Satan was dealt a beautiful blow this evening.

Isn't it great to play for a Winner?

As Catholic educators, it is important that we embrace this concept of 'leaving the light on' for our students. In the same way that my dad would leave it on for me and in the same way that our diocese left it on for Catholics across our area to celebrate Reconciliation, we need to be present to students in such a way that they know of our love, concern and support for and of them. We need to let them know that we will always have our lights on for them and that we truly care about their struggles, fears, anxieties and problems. 

Students in younger grades who come to us in what seems like a tattling fashion are looking for us to listen to them and then do something on their behalf (even if it is just to talk with the accused). They want to know that their voice was heard. They want to see that our light was on for them to approach us with their issue. 

Older students want adults to do what they say they will do. As they come to a greater sense of self and start to identify their identities, they are juxtaposing what they know of the world with both what they think it should be like as well as who they think they should become. They want adults to leave their lights on by being consistent, by being loyal, by being true to their word and by being noble in their actions. 

The pain of my father's passing is still raw; it is a huge salve to know that my Father's light, just like my father's light always was, is always on for me. Every day. Any time. Always. 

The light is on for me, for you, and it should be for our students. 


Wednesday, March 6, 2013


I have a dumbphone. The opposite of a smartphone, I received the phone I currently own in 2009, on the day of my graduation from the University of Notre Dame's ACE Leadership Program. In that sense, it holds a bit of nostalgia. In another sense, I am cheap. In yet another sense, I appreciate the fact that I cannot get email unless I'm on a computer or device with internet connection. It helps to limit, as if I couldn't put my own restraints on it, how accessible I am to the outside world.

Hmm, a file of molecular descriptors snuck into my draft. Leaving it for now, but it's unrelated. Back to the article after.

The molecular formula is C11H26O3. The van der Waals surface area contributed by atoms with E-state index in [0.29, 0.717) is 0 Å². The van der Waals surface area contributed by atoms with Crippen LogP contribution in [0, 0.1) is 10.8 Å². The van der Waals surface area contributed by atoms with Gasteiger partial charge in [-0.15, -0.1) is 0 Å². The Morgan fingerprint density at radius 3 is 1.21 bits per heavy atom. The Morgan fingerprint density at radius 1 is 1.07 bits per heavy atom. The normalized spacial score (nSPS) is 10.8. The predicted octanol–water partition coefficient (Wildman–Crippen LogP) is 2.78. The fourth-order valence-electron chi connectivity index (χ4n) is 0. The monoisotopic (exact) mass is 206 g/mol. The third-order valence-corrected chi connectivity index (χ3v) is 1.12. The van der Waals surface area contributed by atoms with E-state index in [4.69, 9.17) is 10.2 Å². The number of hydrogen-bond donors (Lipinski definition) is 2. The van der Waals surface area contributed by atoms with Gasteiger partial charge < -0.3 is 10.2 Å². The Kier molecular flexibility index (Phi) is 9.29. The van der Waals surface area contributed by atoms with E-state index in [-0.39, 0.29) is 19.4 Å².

I am somewhat proud of my dumbphone. I've had it for almost 4 years, and so I have grown somewhat attached to it. It still works. It may take me 29 times as long to draft a text than the average person gifted with smartphone capabilities, but it can send and receive text messages. It can take pictures and videos, and so long as I don't exceed my limit and end up paying what seems like over $1.00 per text, I can actually send and receive those, too. My phone, however, has no apps. It's dumb and not only lacks the knowledge to be able to do so, it also lacks the internal plumbing necessary to support this type of pipe flow.

And, since I'm one of the last people to still have a dinosaur that makes phone calls, maybe they'll put a picture of me and my phone in the dictionary; "dumbphone" was recently added to the Oxford's version as a new word, along with "cruft" (badly designed, unnecessarily complicated, or unwanted code or software), "touchless" (relating to or denoting technology that is operated by means of gestures rather than by touching a control or interface), and "tweetable" (suitable for posting on the social media site Twitter).

The genesis of a new word is fascinating. New words are formed all the time. Think of the circle of your closest friends and how you most likely have a set of vocabulary that an outsider would find incomprehensible or at least somewhat strange. Words are combined with others. They are shortened and used as different parts of speech. Words are given new meanings based on an experience, event or episode. The creation of new words is in many cases spontaneous. The process for a word to gain dictionary-worthy recognition, though, is long and involved and depends almost entirely on usage.

Things like magazines, newspapers, internet sites, and even blogs are checked for new words, new meanings, new spellings and / or inflections. Words are compiled by citations (the number of times it is used) and then those words that are used most often, most consistently and over a long period of time are brought into entry form in a dictionary (for more on the way a word enters a dictionary, click here: new words).